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Testimony on Endangered Species Act Reform

  • Jonathan Wood
  • An endangered California Condor. © Gregory Smith

    Prepared statement before the Congressional Western Caucus Endangered Species Act Forum.

    Main Points
    • The Endangered Species Act has, to its credit, been effective at avoiding extinctions but it has fallen short in meeting the law’s ultimate goal of recovering species.
    • Achieving this goal will require reforms that improve incentives for private landowners to restore habitat and undertake other recovery efforts.
    • It will also require reforms encouraging states to develop innovative conservation programs and to build trust with the conservation community.

    Chairman Newhouse, members of the Congressional Western Caucus, thank you for hosting this important and timely forum. As the Endangered Species Act ends its first half-century and enters its second, this is an opportune time to reflect on what the law has done well and where it has proven lacking. In brief, the law has been effective at avoiding extinction but not at spurring the proactive habitat restoration and other conservation efforts needed to recover species. This is because the law gets the incentives wrong, punishing landowners for the presence of an imperiled species and its habitat rather than rewarding contributions toward recovery. To achieve the ESA’s ultimate goal of recovering species, reforms are needed to reduce conflict, to encourage collaboration, to reward proactive recovery efforts, and to make imperiled species an asset rather than a liability to the private landowners who provide most habitat.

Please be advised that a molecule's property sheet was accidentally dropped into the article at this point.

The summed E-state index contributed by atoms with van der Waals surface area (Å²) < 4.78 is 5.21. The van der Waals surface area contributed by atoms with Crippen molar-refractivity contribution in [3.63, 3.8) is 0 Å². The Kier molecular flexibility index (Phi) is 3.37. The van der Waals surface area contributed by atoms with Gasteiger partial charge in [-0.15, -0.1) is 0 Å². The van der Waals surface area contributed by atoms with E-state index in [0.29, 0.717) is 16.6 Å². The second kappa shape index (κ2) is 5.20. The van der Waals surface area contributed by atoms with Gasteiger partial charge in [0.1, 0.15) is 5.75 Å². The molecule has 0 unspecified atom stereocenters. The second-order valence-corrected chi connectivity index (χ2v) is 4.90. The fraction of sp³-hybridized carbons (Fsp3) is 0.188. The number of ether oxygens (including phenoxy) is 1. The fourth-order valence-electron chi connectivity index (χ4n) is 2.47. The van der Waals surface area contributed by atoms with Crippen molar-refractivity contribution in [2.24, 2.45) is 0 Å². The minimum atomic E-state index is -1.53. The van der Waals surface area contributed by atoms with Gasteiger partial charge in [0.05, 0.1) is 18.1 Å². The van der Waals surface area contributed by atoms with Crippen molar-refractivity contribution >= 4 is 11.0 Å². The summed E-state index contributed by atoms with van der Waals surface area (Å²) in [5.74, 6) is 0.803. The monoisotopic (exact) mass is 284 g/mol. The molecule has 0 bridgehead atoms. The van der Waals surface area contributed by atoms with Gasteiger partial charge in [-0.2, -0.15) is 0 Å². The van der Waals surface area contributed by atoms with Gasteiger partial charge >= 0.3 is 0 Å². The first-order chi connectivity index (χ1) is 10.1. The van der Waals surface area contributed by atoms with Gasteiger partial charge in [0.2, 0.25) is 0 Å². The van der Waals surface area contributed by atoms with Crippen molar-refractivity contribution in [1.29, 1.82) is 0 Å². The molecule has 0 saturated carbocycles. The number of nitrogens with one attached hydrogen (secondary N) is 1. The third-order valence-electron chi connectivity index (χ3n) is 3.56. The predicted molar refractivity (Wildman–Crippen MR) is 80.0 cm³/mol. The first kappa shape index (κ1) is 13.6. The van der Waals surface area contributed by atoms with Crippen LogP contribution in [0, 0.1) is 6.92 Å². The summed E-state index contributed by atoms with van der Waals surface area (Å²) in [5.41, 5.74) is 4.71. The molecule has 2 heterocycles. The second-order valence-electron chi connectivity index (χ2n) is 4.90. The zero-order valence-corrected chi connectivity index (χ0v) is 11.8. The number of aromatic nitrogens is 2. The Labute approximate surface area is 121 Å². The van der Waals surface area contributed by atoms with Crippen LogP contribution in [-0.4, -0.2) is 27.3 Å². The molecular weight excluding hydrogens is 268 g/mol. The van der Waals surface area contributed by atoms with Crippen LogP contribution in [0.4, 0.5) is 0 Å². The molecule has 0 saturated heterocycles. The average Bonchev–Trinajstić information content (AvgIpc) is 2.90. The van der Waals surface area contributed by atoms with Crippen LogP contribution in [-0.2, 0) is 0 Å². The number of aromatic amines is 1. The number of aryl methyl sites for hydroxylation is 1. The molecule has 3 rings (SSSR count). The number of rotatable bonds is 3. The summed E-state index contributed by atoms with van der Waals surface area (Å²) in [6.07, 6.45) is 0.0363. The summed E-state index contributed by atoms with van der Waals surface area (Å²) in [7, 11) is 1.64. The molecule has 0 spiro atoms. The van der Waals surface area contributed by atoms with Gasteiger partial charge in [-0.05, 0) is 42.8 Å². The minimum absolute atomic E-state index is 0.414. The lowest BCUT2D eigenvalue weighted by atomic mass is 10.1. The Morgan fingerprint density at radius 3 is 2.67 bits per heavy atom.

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    Written By
    • Jonathan Wood
      • Vice President of Law & Policy

      Jonathan Wood is vice president of law and policy at PERC, leading PERC’s Conservation Law and Policy Center.

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